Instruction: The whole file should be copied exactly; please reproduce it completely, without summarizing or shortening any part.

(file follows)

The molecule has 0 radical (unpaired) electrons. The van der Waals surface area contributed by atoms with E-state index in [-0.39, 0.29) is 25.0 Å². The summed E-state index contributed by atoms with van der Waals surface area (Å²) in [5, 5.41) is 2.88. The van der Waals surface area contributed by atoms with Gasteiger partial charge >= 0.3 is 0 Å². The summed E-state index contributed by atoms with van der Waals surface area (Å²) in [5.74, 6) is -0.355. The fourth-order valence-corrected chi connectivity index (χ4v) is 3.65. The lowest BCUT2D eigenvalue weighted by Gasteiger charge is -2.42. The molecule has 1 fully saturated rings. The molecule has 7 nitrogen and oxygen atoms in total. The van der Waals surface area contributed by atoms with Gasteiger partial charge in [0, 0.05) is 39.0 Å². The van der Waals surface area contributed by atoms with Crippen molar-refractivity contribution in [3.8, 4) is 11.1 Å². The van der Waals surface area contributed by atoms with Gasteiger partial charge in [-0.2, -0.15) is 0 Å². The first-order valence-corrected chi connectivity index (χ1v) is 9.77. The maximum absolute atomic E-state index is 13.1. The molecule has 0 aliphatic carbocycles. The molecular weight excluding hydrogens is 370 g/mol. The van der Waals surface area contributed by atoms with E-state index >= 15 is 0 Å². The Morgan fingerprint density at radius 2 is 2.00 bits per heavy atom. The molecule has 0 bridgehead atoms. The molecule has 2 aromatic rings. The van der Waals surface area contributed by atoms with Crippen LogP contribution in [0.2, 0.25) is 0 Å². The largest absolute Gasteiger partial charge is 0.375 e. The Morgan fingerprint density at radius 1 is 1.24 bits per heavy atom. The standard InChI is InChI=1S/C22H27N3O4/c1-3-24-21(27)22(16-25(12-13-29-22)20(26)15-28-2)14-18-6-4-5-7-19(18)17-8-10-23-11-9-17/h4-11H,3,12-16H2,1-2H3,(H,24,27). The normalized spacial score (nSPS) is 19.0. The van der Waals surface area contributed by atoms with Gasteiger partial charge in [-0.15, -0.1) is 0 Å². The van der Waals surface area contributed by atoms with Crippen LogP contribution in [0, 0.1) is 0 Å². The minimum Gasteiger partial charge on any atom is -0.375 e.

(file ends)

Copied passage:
The molecule has 0 radical (unpaired) electrons. The van der Waals surface area contributed by atoms with E-state index in [-0.39, 0.29) is 25.0 Å². The summed E-state index contributed by atoms with van der Waals surface area (Å²) in [5, 5.41) is 2.88. The van der Waals surface area contributed by atoms with Gasteiger partial charge >= 0.3 is 0 Å². The summed E-state index contributed by atoms with van der Waals surface area (Å²) in [5.74, 6) is -0.355. The fourth-order valence-corrected chi connectivity index (χ4v) is 3.65. The lowest BCUT2D eigenvalue weighted by Gasteiger charge is -2.42. The molecule has 1 fully saturated rings. The molecule has 7 nitrogen and oxygen atoms in total. The van der Waals surface area contributed by atoms with Gasteiger partial charge in [0, 0.05) is 39.0 Å². The van der Waals surface area contributed by atoms with Crippen molar-refractivity contribution in [3.8, 4) is 11.1 Å². The van der Waals surface area contributed by atoms with Gasteiger partial charge in [-0.2, -0.15) is 0 Å². The first-order valence-corrected chi connectivity index (χ1v) is 9.77. The maximum absolute atomic E-state index is 13.1. The molecule has 0 aliphatic carbocycles. The molecular weight excluding hydrogens is 370 g/mol. The van der Waals surface area contributed by atoms with E-state index >= 15 is 0 Å². The Morgan fingerprint density at radius 2 is 2.00 bits per heavy atom. The molecule has 0 bridgehead atoms. The molecule has 2 aromatic rings. The van der Waals surface area contributed by atoms with Crippen LogP contribution in [0.2, 0.25) is 0 Å². The largest absolute Gasteiger partial charge is 0.375 e. The Morgan fingerprint density at radius 1 is 1.24 bits per heavy atom. The standard InChI is InChI=1S/C22H27N3O4/c1-3-24-21(27)22(16-25(12-13-29-22)20(26)15-28-2)14-18-6-4-5-7-19(18)17-8-10-23-11-9-17/h4-11H,3,12-16H2,1-2H3,(H,24,27). The normalized spacial score (nSPS) is 19.0. The van der Waals surface area contributed by atoms with Gasteiger partial charge in [-0.15, -0.1) is 0 Å². The van der Waals surface area contributed by atoms with Crippen LogP contribution in [0, 0.1) is 0 Å². The minimum Gasteiger partial charge on any atom is -0.375 e.